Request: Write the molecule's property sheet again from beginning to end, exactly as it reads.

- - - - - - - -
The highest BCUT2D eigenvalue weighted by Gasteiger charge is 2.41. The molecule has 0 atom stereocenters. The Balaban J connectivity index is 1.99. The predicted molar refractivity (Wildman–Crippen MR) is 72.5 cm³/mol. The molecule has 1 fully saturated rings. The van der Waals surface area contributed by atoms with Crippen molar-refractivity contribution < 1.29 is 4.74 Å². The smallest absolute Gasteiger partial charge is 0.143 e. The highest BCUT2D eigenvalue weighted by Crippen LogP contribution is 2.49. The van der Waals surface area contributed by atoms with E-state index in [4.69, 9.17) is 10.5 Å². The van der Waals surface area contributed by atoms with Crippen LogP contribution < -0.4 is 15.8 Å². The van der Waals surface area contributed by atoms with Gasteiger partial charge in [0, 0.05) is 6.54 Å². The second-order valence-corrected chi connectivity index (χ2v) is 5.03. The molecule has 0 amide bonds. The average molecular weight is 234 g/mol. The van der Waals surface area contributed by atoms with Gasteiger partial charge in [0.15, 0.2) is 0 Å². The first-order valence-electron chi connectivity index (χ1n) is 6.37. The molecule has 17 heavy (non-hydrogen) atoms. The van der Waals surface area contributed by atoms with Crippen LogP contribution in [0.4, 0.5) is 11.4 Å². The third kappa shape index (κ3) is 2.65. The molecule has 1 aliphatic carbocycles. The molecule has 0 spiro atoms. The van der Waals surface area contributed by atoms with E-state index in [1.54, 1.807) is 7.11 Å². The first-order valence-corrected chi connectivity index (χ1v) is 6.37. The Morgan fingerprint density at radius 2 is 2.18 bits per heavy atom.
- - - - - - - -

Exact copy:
The highest BCUT2D eigenvalue weighted by Gasteiger charge is 2.41. The molecule has 0 atom stereocenters. The Balaban J connectivity index is 1.99. The predicted molar refractivity (Wildman–Crippen MR) is 72.5 cm³/mol. The molecule has 1 fully saturated rings. The van der Waals surface area contributed by atoms with Crippen molar-refractivity contribution < 1.29 is 4.74 Å². The smallest absolute Gasteiger partial charge is 0.143 e. The highest BCUT2D eigenvalue weighted by Crippen LogP contribution is 2.49. The van der Waals surface area contributed by atoms with E-state index in [4.69, 9.17) is 10.5 Å². The van der Waals surface area contributed by atoms with Crippen LogP contribution < -0.4 is 15.8 Å². The van der Waals surface area contributed by atoms with Gasteiger partial charge in [0, 0.05) is 6.54 Å². The second-order valence-corrected chi connectivity index (χ2v) is 5.03. The molecule has 0 amide bonds. The average molecular weight is 234 g/mol. The van der Waals surface area contributed by atoms with Gasteiger partial charge in [0.15, 0.2) is 0 Å². The first-order valence-electron chi connectivity index (χ1n) is 6.37. The molecule has 17 heavy (non-hydrogen) atoms. The van der Waals surface area contributed by atoms with Crippen LogP contribution in [0.4, 0.5) is 11.4 Å². The third kappa shape index (κ3) is 2.65. The molecule has 1 aliphatic carbocycles. The molecule has 0 spiro atoms. The van der Waals surface area contributed by atoms with E-state index in [1.54, 1.807) is 7.11 Å². The first-order valence-corrected chi connectivity index (χ1v) is 6.37. The Morgan fingerprint density at radius 2 is 2.18 bits per heavy atom.